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Opponents Fight Nuclear Plant, Citing Japan's Disaster

In its first hearing since an earthquake and tsunami crippled Japan and threatened nuclear meltdown at several reactors, the U.S. Nuclear Regulatory Commission heard testimony today on whether to give early-stage approval to a new nuclear plant in Texas.

Two new reactors, shown at the upper left-hand corner of this artist's rendering, could be added to the Comanche Peak nuclear plant in Somervell County.

In its first hearing since an earthquake and massive tsunami crippled Japan and threatened nuclear meltdown at several reactors, the U.S. Nuclear Regulatory Commission heard testimony today on whether to give early-stage approval to a site for a new nuclear plant in Texas.

“Everyone here should be sobered by the events in Japan,” said Jim Blackburn, lead attorney for a group opposed to the plant, Texans for a Sound Energy Policy. “Nuclear power is high risk. It’s a high-stakes business.”

The hearing was called to address the challenges raised by TSEP to the “early site permit” application filed by Exelon, a Chicago-based energy company.

Exelon is not currently seeking a full permit to build a plant in Victoria County — an expensive proposition even before the Japanese tragedy. The purpose of the early permit is so officials can vet all of the safety and environmental concerns about a site before a company invests significant capital there.

TSEP said that if it does not intervene now, it will not be able to contest the safety or environmental impact of the site later on if Exelon decides to build the nuclear plant. 

TSEP is neutral on the use of nuclear energy but opposes the site chosen in Victoria County. The D.M. O’Connor family, landowners who have lived in Victoria for generations, has invested millions in TSEP to hire lawyers and engineers to conduct geological studies of the area.

A Nuclear Regulatory Commission attorney said the review of the permit application in Victoria is ongoing, and that “no final decisions have been made about the substance of that application.” Several other new reactors — including two at Comanche Peak in Somervell County — have also been proposed for Texas.

The geology of the proposed South Texas site in Victoria County has been called into question by TSEP, which argues that geologic activity, combined with the lack of an adequate water supply, could pose a threat to safety. The area is not prone to earthquakes or tsunamis, but Victoria County has another sort of fault, called a growth fault, that can still shake things up. Unlike the sudden, jarring shift of tectonic plate movements, the shift of growth plates happens slowly over time. They won’t abruptly topple buildings, but they do create cracks in the sidewalk, for example.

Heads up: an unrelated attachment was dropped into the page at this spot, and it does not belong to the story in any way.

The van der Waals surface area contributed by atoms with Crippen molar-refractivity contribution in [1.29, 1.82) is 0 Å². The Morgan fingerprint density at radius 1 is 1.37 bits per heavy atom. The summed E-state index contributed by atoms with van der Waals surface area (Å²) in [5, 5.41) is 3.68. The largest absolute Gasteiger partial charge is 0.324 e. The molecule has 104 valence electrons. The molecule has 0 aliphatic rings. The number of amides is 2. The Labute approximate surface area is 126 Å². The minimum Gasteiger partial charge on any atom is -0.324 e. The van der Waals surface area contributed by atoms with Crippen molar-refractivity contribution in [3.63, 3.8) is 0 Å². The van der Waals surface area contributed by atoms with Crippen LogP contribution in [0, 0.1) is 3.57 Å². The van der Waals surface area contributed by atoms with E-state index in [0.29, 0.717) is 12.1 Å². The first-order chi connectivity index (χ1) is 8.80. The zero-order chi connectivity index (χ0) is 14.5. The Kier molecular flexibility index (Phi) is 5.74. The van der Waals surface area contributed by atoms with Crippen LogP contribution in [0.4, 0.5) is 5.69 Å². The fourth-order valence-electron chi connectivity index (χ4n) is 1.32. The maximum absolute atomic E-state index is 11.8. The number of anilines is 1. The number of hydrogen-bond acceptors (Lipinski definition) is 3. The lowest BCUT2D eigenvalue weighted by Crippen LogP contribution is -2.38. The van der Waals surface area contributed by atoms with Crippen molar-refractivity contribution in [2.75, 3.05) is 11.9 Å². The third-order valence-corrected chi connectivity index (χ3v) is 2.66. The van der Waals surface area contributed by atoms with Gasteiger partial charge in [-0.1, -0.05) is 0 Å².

Steve Frantz, lead attorney for Exelon, said the growth faults in Victoria “pose no seismic threat” because, “unlike those in Japan, they are not tectonic in nature.” The Final Safety Analysis Report submitted to the NRC by Exelon says that only one growth fault appears to be active in the area where the nuclear plant would be built.

Blackburn disagreed, saying TSEP found two or more active fault lines near the site — and that a large cooling basin that holds water used to operate the plant would be right on top of one. If a catastrophic, unpredictable event occurred, like it did in Japan, the water from the cooling pond could be used — like the seawater used by the Japanese — to prevent nuclear meltdown, Blackburn said. 

But NRC attorneys said the cooling basin isn’t technically a safety feature, and that legally, TSEP cannot use it as a challenge to the safety of the site.

Blackburn asked the panel to look at the safety of the plant from a common-sense perspective. Because of the lack of available water, he said, “the cooling pond could function as a last resort."

The panel's chief technical judge, nuclear engineer Anthony Barrata, seemed to agree with this assertion. “I agree an office building might not be appropriate, but there is a caveat in there,” to consider the safety of the entire site — which includes the cooling pond — said Barrata, citing NRC regulations stating safety rules.

Exelon’s attorneys said there’s no reason to worry about a lack of water. The cooling basin isn’t considered a safety structure, because they will install separate structures — mechanical drafting cooling towers — that will hold a 30-day supply of water to cool the plant if there is an accident. The cooling basin would be sized in such a manner that there would be enough water where the plant could operate through the drought on record, the attorneys said.  

Frantz said Exelon submitted a report to the NRC with thousands of pages on the safety of the site. He said Blackburn’s fears of potential disaster caused by growth faults are unfounded. 

TSEP raised other concerns during the hearing as well, saying the nuclear plant could “cause long term damage" to a downstream estuary by drawing too much water from the Guadalupe River system. The estuary is home to the whooping crane, an endangered species. 

Again, Exelon’s attorneys disagreed, saying the amount of water they would use would be relatively insignificant compared to the water that flows to the estuary. “We believe the plant is environmentally sound,” Frantz said.

Lara Uselding, a spokeswoman for the NRC, said the commission is not changing its policies because of the disaster in Japan and is still considering approving Exelon’s site in Texas if the company meets its stringent design and safety requirements. But the situation in Japan will factor in. “Obviously we’ll continue to review the incident in Japan, and if there’s any lessons learned … we will continue to monitor that and take that into consideration,” Uselding said. 

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